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Join Date: Nov 2007
Location: Chandler, Arizona
As for removing the caps, many drill them, but it is risky. If the drill goes through and hits the needle, it will damage the needle and possibly even the carb body. I used a drywall screw to remove mine. They are made of hardened metal, and have a very sharp point. And the cap is fairly soft. I put the point of the drywall screw in the middle of the cap, and tapped on it, turned it a bit, and tapped it again. After 3-4 times, I was actually able to screw it into the cap, then used the screw to pull the cap out.
The Vulcan does not actually have a choke in the traditional sense, it has an enrichener circuit, which is more complicated, and works in reverse to a choke. On a choke, pulling the knob closes the choke, so if it is warm enough, you can actually remove the cable and the engine will start and run fine. But on an enrichener circuit, pulling the choke lever back releases pressure on a plunger in the carbs, which opens the circuit, having the same effect as closing a choke. So if you remove the cable, or if it is loose, the "choke" will always be on, and the engine will not run. It's a really dumb and overly complicated design, which does not work any better than a conventional "flat plate" type choke, which makes me tend to believe it is an emissions thing of some kind. And it can and will leave you stranded if it breaks. My dual sport spent 130 miles in the back of a pickup, because the fitting that holds the enrichener cable to the carb broke, meaning the "choke" was stuck on, and I had no way to turn it off.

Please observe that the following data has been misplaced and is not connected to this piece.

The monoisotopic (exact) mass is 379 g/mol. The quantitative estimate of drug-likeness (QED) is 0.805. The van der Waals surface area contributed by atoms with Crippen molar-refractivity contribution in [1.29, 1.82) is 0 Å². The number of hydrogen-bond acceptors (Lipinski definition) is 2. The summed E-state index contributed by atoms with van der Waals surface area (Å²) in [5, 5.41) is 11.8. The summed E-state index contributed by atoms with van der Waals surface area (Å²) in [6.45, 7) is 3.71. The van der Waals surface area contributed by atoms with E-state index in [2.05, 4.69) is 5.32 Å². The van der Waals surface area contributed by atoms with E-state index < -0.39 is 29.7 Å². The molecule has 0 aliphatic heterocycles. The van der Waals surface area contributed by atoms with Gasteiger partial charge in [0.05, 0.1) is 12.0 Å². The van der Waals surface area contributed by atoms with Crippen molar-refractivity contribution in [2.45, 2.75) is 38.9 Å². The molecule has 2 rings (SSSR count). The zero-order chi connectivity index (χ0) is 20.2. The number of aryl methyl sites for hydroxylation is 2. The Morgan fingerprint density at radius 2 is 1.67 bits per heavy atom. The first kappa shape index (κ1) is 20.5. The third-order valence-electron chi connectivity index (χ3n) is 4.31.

I am a motorcyclist, NOT a biker.
1997 Vulcan 750, purchased about a week ago
2006 Sportster 1200 Low
2013 Royal Enfield Bullet 500, converted to carb
2001 Yamaha XT225, heavily modified
2004 Honda Rebel 250
1979 Vespa P200E
2002 Vulcan 750 parts bike
1994 Yamaha XT225 parts bike